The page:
Nearly half of the fourth- and fifth-grade students in the Beverly Hills Unified School District were given blood tests last week in a pilot health program that teaches them how to take better care of their bodies.
School officials told the Board of Education Tuesday night that the blood test, the most controversial element of the Neil Konheim "Know Your Body" Program, was conducted without any problems. Out of 536 eligible fourth- and fifth-grade students, 254 took part in the voluntary examination.
"We are very pleased it has reached the level of acceptance that it has," said Carol Katzman, one of the project coordinators.
Katzman said that only three students who signed up for the program refused to take the test at the last minute. "We had more children refuse to have their weight taken than that," she said.
The blood testing was delayed last year by school officials when parents and board members questioned whether the voluntary tests would violate the rights of the children.
The tests were permitted after a special consent form was designed requiring both the parents' and child's signature. Mark Egerman, one of the school board members who questioned the tests, said, "Everything I have heard about it indicates that the tests seem to be going very smoothly."
The fingertip blood tests measure cholesterol, sugar and iron levels in the blood. Nurses and technicians used a device called an autolet to take the samples relatively painlessly. Katzman said it took eight days to test of all the fourth- and fifth-graders. She said she plans to test sixth- and seventh-graders in May.
"It was great," said Justin Gunn, a fifth-grader at Beverly Vista. "It was a little scary at first, but the test went so fast and it didn't hurt at all."
The information obtained from the tests will be evaluated by UCLA and listed in a health profile to be returned to the students. The profile will also include blood pressure, height, weight, cardiovascular fitness and percentage of body fat.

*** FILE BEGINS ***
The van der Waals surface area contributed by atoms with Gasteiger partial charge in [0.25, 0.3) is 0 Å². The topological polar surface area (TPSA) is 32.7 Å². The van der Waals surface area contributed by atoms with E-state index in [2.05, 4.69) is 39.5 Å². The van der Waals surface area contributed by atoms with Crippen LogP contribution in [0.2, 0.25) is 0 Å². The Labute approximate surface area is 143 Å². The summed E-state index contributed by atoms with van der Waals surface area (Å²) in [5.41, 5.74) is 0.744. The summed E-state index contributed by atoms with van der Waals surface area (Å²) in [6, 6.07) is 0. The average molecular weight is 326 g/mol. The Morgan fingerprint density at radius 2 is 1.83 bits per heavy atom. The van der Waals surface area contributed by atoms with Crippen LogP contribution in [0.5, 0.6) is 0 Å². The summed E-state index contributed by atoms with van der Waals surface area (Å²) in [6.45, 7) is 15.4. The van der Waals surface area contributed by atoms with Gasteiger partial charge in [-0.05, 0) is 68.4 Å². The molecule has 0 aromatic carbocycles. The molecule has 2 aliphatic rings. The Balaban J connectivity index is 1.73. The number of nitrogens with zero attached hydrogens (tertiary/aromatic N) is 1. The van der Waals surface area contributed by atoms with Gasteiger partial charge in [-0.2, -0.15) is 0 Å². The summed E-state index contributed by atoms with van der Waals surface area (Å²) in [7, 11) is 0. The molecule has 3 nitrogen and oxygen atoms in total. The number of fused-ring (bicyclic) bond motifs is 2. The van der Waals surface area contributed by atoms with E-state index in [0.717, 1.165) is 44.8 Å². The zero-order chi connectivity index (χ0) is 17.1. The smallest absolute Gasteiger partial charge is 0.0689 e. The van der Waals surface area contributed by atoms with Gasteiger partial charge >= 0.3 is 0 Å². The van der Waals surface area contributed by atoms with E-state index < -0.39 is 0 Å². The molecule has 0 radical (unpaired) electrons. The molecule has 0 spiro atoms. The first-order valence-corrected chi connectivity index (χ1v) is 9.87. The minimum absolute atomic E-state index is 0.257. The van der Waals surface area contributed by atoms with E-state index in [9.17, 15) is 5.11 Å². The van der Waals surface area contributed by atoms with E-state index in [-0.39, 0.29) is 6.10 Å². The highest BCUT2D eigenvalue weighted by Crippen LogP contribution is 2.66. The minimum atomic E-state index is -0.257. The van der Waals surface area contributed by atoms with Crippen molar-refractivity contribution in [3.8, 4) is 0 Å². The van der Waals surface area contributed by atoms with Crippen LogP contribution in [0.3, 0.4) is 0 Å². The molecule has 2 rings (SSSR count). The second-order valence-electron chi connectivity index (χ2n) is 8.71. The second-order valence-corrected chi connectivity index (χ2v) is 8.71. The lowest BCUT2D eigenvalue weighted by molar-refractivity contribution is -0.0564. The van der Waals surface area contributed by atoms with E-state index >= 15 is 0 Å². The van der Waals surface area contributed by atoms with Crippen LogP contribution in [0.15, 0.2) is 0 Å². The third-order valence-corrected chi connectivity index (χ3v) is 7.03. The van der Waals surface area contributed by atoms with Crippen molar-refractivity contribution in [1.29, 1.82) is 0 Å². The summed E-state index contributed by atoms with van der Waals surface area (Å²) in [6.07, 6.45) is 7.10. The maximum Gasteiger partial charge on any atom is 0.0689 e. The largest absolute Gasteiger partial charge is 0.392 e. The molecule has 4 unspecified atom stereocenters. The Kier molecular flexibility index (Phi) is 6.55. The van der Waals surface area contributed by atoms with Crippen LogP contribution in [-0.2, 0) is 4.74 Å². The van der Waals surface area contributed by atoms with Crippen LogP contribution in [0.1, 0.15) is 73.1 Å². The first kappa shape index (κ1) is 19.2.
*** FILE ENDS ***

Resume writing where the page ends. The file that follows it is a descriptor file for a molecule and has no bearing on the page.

Katzman said the testing will be done for three years at a cost of nearly $100,000 a year. The tests were developed by Dr. Ernst Wynder, president of the New-York based American Health Foundation, and are administered with the help of UCLA's Center for Health Enhancement.
The Neil Konheim "Know Your Body" Program, named after the late son of philanthropist George Konheim, who is financing it, is also designed to teach students how avoid drugs, alcohol and cigarettes. Children are given special instructional material emphasizing the need for greater concern for their diet.
The most popular aspect of the program has been the change in school cafeterias. Plants have been placed on each dining table. Posters promoting good nutrition have been hung on the walls. Music is piped in. The cafeteria menus have been changed to include more nutritious foods, and a salad bar has been added.
"The salad bar is the big hit," said Art Fields, principal at Horace Mann. Fields said the program has been "an uplifting experience for the children."
"They have learned about the need for better eating habits, the kinds of food they ought to be eating."
Nancy Wolf, another program coordinator, said the program teaches the children that they "need to know how to monitor their health even though they are children."